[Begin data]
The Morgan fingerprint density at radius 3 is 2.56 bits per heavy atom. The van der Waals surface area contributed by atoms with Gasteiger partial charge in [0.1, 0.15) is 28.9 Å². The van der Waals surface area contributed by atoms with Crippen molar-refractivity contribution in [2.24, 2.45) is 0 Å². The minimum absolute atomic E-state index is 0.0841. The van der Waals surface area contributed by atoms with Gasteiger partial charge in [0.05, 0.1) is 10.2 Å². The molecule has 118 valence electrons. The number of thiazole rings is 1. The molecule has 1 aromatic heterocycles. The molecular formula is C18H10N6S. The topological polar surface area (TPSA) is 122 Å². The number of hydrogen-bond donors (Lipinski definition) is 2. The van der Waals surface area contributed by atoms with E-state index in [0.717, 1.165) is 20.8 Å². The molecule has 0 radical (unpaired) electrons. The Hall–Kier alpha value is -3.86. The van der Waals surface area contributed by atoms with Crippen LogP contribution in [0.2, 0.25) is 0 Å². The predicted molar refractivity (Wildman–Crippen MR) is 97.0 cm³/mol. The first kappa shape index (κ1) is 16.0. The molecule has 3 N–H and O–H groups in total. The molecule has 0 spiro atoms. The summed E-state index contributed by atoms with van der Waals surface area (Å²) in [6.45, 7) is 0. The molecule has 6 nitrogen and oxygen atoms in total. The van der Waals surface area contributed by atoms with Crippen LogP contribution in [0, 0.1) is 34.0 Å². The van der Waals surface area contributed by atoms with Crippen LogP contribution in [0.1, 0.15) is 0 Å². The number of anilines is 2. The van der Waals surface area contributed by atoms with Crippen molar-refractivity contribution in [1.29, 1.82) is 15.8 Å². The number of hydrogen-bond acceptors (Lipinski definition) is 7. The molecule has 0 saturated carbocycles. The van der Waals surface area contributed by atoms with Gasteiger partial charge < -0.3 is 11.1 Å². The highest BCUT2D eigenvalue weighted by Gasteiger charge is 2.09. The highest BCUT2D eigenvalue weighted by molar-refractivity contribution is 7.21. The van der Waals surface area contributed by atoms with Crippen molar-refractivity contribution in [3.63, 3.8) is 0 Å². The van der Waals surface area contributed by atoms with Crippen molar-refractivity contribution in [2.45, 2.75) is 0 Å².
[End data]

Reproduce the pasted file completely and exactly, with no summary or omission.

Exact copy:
The Morgan fingerprint density at radius 3 is 2.56 bits per heavy atom. The van der Waals surface area contributed by atoms with Gasteiger partial charge in [0.1, 0.15) is 28.9 Å². The van der Waals surface area contributed by atoms with Crippen molar-refractivity contribution in [2.24, 2.45) is 0 Å². The minimum absolute atomic E-state index is 0.0841. The van der Waals surface area contributed by atoms with Gasteiger partial charge in [0.05, 0.1) is 10.2 Å². The molecule has 118 valence electrons. The number of thiazole rings is 1. The molecule has 1 aromatic heterocycles. The molecular formula is C18H10N6S. The topological polar surface area (TPSA) is 122 Å². The number of hydrogen-bond donors (Lipinski definition) is 2. The van der Waals surface area contributed by atoms with E-state index in [0.717, 1.165) is 20.8 Å². The molecule has 0 radical (unpaired) electrons. The Hall–Kier alpha value is -3.86. The van der Waals surface area contributed by atoms with Crippen LogP contribution in [0.2, 0.25) is 0 Å². The predicted molar refractivity (Wildman–Crippen MR) is 97.0 cm³/mol. The first kappa shape index (κ1) is 16.0. The molecule has 3 N–H and O–H groups in total. The molecule has 0 spiro atoms. The summed E-state index contributed by atoms with van der Waals surface area (Å²) in [6.45, 7) is 0. The molecule has 6 nitrogen and oxygen atoms in total. The van der Waals surface area contributed by atoms with Crippen LogP contribution in [0, 0.1) is 34.0 Å². The van der Waals surface area contributed by atoms with Crippen LogP contribution in [0.1, 0.15) is 0 Å². The number of anilines is 2. The van der Waals surface area contributed by atoms with Crippen molar-refractivity contribution in [1.29, 1.82) is 15.8 Å². The number of hydrogen-bond acceptors (Lipinski definition) is 7. The molecule has 0 saturated carbocycles. The van der Waals surface area contributed by atoms with Gasteiger partial charge < -0.3 is 11.1 Å². The highest BCUT2D eigenvalue weighted by Gasteiger charge is 2.09. The highest BCUT2D eigenvalue weighted by molar-refractivity contribution is 7.21. The van der Waals surface area contributed by atoms with Crippen molar-refractivity contribution in [3.63, 3.8) is 0 Å². The van der Waals surface area contributed by atoms with Crippen molar-refractivity contribution in [2.45, 2.75) is 0 Å².